Pošte Srpske | Pošte Srpske Philately WOPA+ (Serbian Administration)

31 January 2020

Ludwig van Beethoven 250th Birth Anniversary

Bosnia and Herzegovina (Serbian Administration): Ludwig van Beethoven 250th Birth Anniversary, 31 January 2020. Images from Pošte Srpske.

Name of edition: 250 years since the birth of Ludwig Van Beethoven
Date of issue: 01/29/2020.
Author: Nebojša Đumić
Printing technique: multicolored offset
Sticker: 8 + 1
Paper: muflep 100g
Printing company: Forum, Novi Sad
Catalog codes: 812
Perforation: 13 3/4
Face value: 1,95 KM
Circulation: 15 000

Ludwig van Beethoven was born in Bonn, Germany, to father Johan van Beethoven, of Flemish descent, and to mother Magdalene Keferih van Beethoven. His family has been involved in music for generations – his grandfather Louis, after whom he was named, was a baritone in the court of the Cologne Electorate. Beethoven’s father was a tenor singer in the same court.

He is considered one of the greatest composers and velums of all time. Among his most famous works are the V Symphony, the VI Symphony, the IX Symphony, Misa Solemnis, piano works such as For Eliza, Sonatas Pathetic Sonata and the Moon Sonata, Piano Sonata no. 23, Apasionata or last, Piano Sonata no. 32, C minor, opus 111.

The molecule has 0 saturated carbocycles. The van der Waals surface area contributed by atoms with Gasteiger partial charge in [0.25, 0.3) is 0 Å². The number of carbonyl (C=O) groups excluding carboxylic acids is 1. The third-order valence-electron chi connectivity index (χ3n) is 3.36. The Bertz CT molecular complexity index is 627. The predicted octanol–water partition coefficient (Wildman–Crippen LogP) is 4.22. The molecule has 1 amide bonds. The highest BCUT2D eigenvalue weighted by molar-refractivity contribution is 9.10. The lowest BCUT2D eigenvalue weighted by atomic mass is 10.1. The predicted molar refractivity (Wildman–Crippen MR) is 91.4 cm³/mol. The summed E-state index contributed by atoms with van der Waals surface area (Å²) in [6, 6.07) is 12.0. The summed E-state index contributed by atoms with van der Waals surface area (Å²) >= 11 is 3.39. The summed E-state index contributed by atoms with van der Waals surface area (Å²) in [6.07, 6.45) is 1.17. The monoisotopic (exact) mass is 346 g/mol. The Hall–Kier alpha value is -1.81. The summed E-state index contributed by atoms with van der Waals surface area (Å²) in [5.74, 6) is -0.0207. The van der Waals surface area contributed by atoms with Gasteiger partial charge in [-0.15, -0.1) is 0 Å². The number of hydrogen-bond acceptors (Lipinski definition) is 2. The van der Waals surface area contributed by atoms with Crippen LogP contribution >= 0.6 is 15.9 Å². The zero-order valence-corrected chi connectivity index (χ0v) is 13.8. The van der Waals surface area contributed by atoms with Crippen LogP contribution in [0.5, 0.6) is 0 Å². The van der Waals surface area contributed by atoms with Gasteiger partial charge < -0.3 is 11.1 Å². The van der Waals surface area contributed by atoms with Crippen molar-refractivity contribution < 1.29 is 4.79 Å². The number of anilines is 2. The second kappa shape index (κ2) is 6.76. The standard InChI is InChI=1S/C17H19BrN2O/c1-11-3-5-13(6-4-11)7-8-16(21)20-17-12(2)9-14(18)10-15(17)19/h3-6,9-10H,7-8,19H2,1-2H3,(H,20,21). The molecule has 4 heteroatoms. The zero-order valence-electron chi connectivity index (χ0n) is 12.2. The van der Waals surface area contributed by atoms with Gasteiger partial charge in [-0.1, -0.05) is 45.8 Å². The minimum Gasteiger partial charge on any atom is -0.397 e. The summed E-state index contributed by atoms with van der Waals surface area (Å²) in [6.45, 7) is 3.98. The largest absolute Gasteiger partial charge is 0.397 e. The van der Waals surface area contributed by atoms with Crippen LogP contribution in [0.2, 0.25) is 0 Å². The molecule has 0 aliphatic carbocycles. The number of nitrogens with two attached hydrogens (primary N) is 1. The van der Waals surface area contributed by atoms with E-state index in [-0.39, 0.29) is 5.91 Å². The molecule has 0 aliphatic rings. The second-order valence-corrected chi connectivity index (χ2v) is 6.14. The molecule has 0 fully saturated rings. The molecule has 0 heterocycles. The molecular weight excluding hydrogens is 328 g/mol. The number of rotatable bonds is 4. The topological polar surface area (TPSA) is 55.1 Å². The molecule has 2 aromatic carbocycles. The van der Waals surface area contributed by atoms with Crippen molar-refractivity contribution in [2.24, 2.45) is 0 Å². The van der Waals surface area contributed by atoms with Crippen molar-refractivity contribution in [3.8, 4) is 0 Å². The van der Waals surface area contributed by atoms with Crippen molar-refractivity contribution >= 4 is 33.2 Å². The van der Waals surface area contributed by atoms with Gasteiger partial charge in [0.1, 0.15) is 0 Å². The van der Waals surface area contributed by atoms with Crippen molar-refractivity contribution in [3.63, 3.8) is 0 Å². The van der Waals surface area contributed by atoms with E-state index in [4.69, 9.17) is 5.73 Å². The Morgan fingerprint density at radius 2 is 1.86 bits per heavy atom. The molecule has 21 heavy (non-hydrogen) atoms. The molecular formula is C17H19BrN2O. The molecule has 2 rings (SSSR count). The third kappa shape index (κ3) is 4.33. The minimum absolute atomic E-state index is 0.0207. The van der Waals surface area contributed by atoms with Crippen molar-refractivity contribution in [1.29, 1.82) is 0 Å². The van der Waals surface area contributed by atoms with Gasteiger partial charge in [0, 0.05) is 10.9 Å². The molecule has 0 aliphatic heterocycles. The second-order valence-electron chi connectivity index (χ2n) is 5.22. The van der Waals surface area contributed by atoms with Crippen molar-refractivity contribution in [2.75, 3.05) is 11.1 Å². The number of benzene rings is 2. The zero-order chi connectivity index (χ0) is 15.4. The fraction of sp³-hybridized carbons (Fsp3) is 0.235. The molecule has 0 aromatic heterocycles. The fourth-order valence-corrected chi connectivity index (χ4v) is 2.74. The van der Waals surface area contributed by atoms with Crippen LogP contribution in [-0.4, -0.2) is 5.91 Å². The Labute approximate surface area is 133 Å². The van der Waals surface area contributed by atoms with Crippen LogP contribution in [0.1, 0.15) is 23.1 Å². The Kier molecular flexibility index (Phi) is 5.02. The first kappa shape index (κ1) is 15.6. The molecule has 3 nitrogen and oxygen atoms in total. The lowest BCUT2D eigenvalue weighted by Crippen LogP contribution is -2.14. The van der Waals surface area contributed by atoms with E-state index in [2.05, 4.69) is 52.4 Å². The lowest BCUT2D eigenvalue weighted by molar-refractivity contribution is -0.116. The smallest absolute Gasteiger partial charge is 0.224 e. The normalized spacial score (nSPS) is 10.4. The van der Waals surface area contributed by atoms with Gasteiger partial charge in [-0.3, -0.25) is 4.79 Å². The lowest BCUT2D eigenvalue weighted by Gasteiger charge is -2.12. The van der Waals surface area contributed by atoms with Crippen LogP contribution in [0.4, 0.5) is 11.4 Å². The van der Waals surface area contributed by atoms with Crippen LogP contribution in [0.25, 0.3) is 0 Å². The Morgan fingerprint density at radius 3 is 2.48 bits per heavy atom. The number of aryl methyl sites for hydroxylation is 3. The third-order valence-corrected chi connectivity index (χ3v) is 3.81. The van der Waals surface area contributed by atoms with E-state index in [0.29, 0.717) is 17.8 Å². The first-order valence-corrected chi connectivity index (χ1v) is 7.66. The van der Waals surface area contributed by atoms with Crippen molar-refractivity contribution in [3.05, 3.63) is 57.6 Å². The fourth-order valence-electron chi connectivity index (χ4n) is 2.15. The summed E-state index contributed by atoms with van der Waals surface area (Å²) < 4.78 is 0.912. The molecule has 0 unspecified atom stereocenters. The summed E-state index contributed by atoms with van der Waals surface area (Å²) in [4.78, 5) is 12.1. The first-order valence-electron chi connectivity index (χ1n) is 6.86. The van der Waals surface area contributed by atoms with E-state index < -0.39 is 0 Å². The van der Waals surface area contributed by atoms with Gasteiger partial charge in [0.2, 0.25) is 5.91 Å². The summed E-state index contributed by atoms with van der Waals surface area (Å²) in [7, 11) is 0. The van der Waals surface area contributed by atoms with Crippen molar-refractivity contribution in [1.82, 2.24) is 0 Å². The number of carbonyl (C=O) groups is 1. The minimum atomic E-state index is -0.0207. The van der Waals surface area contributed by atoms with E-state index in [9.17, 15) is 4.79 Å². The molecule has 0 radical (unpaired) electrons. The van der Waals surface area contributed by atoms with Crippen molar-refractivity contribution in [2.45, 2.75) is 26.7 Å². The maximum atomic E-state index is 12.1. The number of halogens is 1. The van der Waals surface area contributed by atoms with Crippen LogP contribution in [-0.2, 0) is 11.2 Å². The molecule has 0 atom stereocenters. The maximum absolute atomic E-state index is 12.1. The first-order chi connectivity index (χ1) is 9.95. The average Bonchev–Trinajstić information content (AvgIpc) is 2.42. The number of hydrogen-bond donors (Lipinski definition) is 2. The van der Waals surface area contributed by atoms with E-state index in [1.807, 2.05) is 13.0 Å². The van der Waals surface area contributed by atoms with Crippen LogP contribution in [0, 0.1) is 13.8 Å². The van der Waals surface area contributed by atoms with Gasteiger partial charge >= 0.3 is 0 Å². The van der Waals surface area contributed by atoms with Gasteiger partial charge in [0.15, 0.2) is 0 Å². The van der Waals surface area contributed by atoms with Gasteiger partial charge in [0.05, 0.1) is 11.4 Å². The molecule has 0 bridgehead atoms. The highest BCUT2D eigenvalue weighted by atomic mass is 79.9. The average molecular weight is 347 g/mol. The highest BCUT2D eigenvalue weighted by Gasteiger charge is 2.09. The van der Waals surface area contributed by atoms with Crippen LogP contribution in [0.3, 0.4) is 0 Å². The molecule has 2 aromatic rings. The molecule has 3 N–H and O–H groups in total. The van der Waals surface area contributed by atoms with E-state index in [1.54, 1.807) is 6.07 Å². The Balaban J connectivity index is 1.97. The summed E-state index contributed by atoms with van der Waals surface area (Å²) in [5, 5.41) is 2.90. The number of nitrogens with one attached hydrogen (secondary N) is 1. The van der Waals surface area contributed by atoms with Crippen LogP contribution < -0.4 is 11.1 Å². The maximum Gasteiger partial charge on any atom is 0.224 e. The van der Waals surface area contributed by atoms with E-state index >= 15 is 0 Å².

Beethoven’s first music teacher was his father. Christian Gotlob Nef taught and employed Beethoven. Leaving Bonn at the beginning of the last decade of the eighteenth century, Beethoven told him: If I ever became a great musician, it would be your merit.

After his father’s death in 1792, Beethoven moved to Vienna to study with Johann Albrechtsberger. He soon gained a reputation as a piano virtuoso and gradually, a composer. Beethoven’s finest creative age was also marked by an accident, which soon turned into an even greater impetus for artistic creation: at the age of 26, he began to lose his ear, which was why he had to end his piano career in 1808. Because of this, he also had a specific destiny as a conductor. At certain moments, an assistant had to be involved in the performance in order to save interpretation.

Beethoven’s pianist technique was revolutionary at the time. When conducting the orchestra, Beethoven would rise high, stand upright in violent and rapid sound movements, and almost bend under the counter at moderate, slow, and chanting.

As deafness became more pronounced, he endured it more and more, closing himself in, avoiding people, communicating with his friends through candles, which were later printed and sold. For the last nine years of his life, when deafness became definitive, he retired into his own world of silence, in which he creates his greatest masterpieces: Mass Solemnis, Hammerclavir Sonata, 9th Symphony and the last String Quartets.

Author: Nebojsa Dumic

Publisher: Post of Srpska a.d. Banja Luka

Collaboration: Beethoven-Haus, Bonn

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